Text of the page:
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FDA advisers: Benefits of new sickle cell gene therapy outweigh theoretical risks

October 31, 2023

The benefits of a new therapy for severe sickle cell disease seem to outweigh theoretical risks associated with gene editing, Food and Drug Administration (FDA) advisers said Tuesday.

While the group discussed further research that could be done on exagamglogene autotemcel (exa-cel) from Vertex Pharmaceuticals Inc., it did not recommend holding up approval of the product to do so.

“It’s really exciting to see how many patients have been treated and how positive the results have been,” said Scot A. Wolfe, Ph.D., professor in the Department of Molecular, Cell, and Cancer Biology at UMass Chan Medical School. “ … We want to be careful to not let the perfect be the enemy of the good.”

Dr. Wolfe is a member of the FDA’s Cellular, Tissues, and Gene Therapies Advisory Committee, which was tasked Tuesday with reviewing data on exa-cel, although the group did not take a vote on the therapy. Vertex is requesting FDA approval of the gene therapy for people ages 12 years and older with severe sickle cell disease.

Sickle cell disease is a disorder in which red blood cells form a C shape and become sticky and fragile. It can cause debilitating pain and organ damage and affects about 100,000 people in the U.S. About 20,000 have severe disease. Sickle cell disease is disproportionately high in people of African descent in the U.S. People of Middle Eastern, Mediterranean and Indian/Asian descent also are affected.

The only cure is hematopoietic stem cell transplantation, but fewer than 20% of patients have an appropriate donor for this option. Other treatments are only partially effective.

Exa-cel is a one-time treatment that uses the gene-editing tool CRISPR to increase patients’ levels of fetal hemoglobin, which has been shown to be therapeutic without some of the risks of traditional stem cell transplantation.

Vertex performed clinical trials with 44 patients ages 12-35 years. Before treatment, they had an average of four vaso-occlusive crisis (VOC) episodes a year. After the therapy, 97% went at least 12 consecutive months without a VOC (average 22.4 months), and all participants stayed out of the hospital for at least 12 consecutive months. Results for adolescents were similar to adults.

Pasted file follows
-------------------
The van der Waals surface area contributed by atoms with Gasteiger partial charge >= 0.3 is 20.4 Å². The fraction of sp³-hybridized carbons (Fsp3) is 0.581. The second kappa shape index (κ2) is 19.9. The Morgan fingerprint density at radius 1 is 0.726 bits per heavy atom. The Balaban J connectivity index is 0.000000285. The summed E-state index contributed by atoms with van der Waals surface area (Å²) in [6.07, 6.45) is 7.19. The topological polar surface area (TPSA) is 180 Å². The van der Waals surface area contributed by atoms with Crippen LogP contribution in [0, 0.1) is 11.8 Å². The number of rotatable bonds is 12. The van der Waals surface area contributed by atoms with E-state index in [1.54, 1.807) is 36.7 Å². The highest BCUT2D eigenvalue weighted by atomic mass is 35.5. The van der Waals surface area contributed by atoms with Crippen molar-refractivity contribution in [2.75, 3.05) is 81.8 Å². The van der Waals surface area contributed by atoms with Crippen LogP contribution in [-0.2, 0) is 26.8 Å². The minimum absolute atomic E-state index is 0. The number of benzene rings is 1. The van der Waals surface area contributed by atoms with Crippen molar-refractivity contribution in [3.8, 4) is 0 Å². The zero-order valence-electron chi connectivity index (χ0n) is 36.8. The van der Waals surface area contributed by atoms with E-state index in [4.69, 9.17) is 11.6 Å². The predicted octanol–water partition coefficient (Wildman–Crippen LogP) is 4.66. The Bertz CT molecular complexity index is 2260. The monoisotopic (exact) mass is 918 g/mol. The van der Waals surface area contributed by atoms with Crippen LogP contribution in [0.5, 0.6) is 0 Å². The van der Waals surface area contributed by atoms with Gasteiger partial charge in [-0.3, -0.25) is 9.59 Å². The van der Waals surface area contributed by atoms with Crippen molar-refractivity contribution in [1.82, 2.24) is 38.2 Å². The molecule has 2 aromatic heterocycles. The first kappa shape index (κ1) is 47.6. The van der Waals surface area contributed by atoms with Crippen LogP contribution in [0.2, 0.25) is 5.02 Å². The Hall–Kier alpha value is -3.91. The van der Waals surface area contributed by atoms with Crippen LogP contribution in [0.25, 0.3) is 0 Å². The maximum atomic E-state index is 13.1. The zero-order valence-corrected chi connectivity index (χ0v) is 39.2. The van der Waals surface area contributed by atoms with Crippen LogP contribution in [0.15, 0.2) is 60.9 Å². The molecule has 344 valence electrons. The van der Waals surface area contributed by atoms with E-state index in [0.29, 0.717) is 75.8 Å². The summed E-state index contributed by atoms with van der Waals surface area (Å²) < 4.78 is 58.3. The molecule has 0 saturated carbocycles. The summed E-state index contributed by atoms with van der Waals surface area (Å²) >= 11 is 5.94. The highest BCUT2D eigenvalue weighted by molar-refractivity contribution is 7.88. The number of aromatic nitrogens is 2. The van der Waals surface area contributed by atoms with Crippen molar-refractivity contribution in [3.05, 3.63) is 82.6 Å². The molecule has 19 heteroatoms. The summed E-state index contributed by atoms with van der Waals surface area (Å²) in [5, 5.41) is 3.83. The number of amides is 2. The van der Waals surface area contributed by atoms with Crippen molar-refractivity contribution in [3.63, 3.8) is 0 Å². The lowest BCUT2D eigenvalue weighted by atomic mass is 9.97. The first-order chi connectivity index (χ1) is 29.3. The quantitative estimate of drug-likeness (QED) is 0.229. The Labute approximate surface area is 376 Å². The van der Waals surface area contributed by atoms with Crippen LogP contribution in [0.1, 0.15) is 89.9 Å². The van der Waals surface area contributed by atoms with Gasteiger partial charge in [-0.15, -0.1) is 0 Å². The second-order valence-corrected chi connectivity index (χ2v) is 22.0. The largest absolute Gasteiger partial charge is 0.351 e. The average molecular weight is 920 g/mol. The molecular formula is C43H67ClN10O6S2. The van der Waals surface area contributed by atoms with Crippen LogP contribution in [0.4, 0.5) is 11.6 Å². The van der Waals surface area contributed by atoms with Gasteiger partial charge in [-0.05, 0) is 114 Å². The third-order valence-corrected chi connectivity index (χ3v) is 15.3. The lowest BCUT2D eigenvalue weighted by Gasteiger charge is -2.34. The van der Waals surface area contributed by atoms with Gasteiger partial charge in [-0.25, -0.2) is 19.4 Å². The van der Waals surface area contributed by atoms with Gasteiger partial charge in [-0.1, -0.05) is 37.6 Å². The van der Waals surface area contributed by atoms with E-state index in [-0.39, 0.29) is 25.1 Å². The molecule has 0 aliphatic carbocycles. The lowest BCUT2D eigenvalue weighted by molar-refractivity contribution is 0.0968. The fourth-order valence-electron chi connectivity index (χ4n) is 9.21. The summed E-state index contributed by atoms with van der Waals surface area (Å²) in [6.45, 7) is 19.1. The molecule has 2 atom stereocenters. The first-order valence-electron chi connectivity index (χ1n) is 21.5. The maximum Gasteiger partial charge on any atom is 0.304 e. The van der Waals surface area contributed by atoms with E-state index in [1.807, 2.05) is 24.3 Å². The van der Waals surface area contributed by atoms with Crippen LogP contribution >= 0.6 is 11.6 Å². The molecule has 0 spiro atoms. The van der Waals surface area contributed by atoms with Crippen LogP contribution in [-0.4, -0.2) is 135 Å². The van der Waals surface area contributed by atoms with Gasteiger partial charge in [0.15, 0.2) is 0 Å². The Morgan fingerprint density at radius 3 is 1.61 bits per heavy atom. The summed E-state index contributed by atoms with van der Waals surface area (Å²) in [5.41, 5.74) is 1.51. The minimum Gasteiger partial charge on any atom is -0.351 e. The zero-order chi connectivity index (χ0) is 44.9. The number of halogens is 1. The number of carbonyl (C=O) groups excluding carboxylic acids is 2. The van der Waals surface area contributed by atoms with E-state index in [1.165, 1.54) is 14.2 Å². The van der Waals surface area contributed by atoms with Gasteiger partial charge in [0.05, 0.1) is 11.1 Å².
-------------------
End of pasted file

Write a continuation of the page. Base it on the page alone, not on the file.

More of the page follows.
Trial participant Victoria Gray, 38, described the pain of sickle cell disease as “like being hit by a truck and struck by lightning at the same time” and talked about the hospital stays that dominated her life. Since receiving the gene therapy, she works full time and is able to enjoy life with her children.

“I believe if you say yes to this treatment, it’s going to change the lives positively of many people who are suffering from diseases and disorders who now feel hopeless,” she said. “But once this comes, they can feel hope again just like I did.”

About 30% of trial participants had an adverse event possibly related to exa-cel, and none were serious. The most common adverse events were nausea, stomatitis, vomiting, febrile neutropenia, abdominal pain, headache and itching, which were similar to adverse events seen with other treatment options like myeloablative conditioning with busulfan and stem cell transplant. All trial participants achieved neutrophil and platelet engraftment.

The FDA asked advisers to weigh in specifically on the issue of off-target editing in which the gene editing impacts a genetic site other than the one it was intended to impact. Depending on which genomic sites are affected, these changes could range from having no functional impact to causing cancer.

Vertex leaders said Tuesday that most human genetic variation does not impact functioning, and they designed exa-cel in a way that minimizes the risk of off-target editing. The company’s studies did not find off-target editing or safety risks. It plans to follow patients for 15 years.

The FDA questioned whether sample sizes were large enough to detect risks from off-target editing. While advisers identified additional data that could be collected, none expressed a desire to hold up approval of the product to do so.

“Given what people are dealing with right now and given that the evidence of efficacy of this treatment is overwhelming, I really wonder what would we not be able to tolerate with respect to the unknown,” said Lisa M. Lee, Ph.D., associate vice president for research and innovation at Virginia Polytechnic Institute at Virginia Tech.

Acting Committee Chair Tabassum “Taby” Ahsan, Ph.D., vice president of cell therapy operations at City of Hope cancer research and treatment organization, noted the benefit is obvious while the risk is theoretical.

“One of the words I started thinking about early on during the day was what should we know vs. what can we know because when we do all this theoretical analysis, at some point it has diminishing returns and inhibits progress,” she said.

Alexis C. Komor, Ph.D., assistant professor in the Department of Chemistry and Biochemistry at the University of California, San Diego, expressed a similar sentiment.

“I think what we see here, I think especially given the benefits of this treatment, this cure, and what these patients are dealing with without having this treatment, I think the benefits far outweigh the risks here,” she said.

The FDA will weigh the committee’s input and is expected to make a decision by Dec. 8.




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